Supreme Court Turns Down Trump's Appeal in Dreamers Case

By: Dana Phillips

 DACA protestors, photo via  Reuters

DACA protestors, photo via Reuters

This Monday, the Supreme Court announced that it will not hear the Trump administration's challenge to wind down the Deferred Action for Childhood Arrivals "DACA" program. This serves as a huge blow to the Trump administration that is still trying to argue that DACA is unconstitutional. This follows the several gridlocks Congress has recently faced, about how to fix the proposed injunctions for this program. 

The case in question that was denied was The United States Department of Homeland Security vs. Regents of the University of California. The Trump Administration wanted the courts to hear an appeal directly from a trial court decision reinstating DACA. Such decisions which are known as a “petition for writ of certiorari before judgment”  are almost never granted by the Supreme Court. 

This Monday was no exception, and the case must first be heard by lower courts before the Supreme Court will review the case. The request for the Supreme court to jump ahead of the 9th circuit is rare which is why it was rejected. This means that the 9th Circuit Court of Appeals will continue to review the case, alleviating the pressure on Congress to make a rushed legislative decision.

The Supreme Court decision comes just a week before the March 5th deadline set by Trump to enact legislation to replace DACA. It takes four justices to agree to hear a case, which proves that this Supreme court is not willing to bend rules for this administration. The case has been unsuccessfully in Congress so it will have to continue review in appeal courts in order for the process to be constitutional. Many congressional members believe it will not be finished going through lower courts until May.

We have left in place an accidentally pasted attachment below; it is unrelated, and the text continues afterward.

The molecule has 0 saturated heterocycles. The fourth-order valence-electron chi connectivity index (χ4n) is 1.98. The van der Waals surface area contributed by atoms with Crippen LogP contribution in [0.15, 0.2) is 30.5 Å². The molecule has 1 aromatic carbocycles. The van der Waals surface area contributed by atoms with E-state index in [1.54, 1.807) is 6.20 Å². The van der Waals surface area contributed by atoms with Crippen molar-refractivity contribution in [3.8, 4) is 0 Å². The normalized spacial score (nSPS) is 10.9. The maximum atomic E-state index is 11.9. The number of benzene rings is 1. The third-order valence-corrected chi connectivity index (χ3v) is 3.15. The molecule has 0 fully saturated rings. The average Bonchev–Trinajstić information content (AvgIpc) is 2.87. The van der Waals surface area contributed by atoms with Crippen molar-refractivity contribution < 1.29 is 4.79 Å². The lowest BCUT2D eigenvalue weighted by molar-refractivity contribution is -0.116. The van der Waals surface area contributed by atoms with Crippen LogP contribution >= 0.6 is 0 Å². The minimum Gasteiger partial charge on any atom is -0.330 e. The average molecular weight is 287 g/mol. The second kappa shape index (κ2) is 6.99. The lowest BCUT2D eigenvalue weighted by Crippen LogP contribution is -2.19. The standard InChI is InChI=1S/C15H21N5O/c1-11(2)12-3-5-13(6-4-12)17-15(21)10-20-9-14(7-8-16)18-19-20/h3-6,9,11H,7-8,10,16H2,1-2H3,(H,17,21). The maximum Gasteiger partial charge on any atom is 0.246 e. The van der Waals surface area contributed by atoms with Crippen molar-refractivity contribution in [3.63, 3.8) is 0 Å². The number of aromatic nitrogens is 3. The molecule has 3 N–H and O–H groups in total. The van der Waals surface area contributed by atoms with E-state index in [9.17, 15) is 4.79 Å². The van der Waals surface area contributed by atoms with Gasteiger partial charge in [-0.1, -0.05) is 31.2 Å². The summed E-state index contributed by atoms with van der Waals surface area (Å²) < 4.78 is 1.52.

DACA was introduced during the Obama administration in order to allow thousands of undocumented immigrants, who came to the United States as children to work, attend school and remain in the country. In exchange, for allowing prior DACA recipients and dreamers to remain in the country the Trump administration wants a proposed 25 million dollars for a Mexican border wall, and changes to two immigration policies. If courts in California and New York had not rejected the Trump administration orders, Dreamers may have already lost most if not all of their benefits. 

Upwards of 20,000 DACA recipients have already lost their benefits, having failed to renew their status in the allotted month given after the September announcement.The injunction being opposed allows for those people who did not renew their status the ability to apply for a two-year renewal permit. However, the junction does not apply to recipients who have not aged into DACA leaving the youngest dreamers subject to deportation. This leaves DACA recipients without the proper documentation to attend school or work.The Obama administrations whole reasoning for the bill was to give dreamers the chance to attend school and work so they could be working and contributing citizens. T

heodore Boutrous Jr, a member of the legal team representing the six DACA students in California in the case stated that "The Dreamers have relied on DACA to make decisions about their education, jobs, and families and to make valuable contributions to society as doctors, lawyers, teachers, and members of the military.” Butrous as well as other Congressional members are happy the Supreme Court is requiring for the case to make its way all the way through the lower courts. Many members of Congress in support of the DACA program hope for a bill that will extend DACA recipients rights for three to four years in hopes of a new immigration program to be introduced. 


Kayla PasacretaComment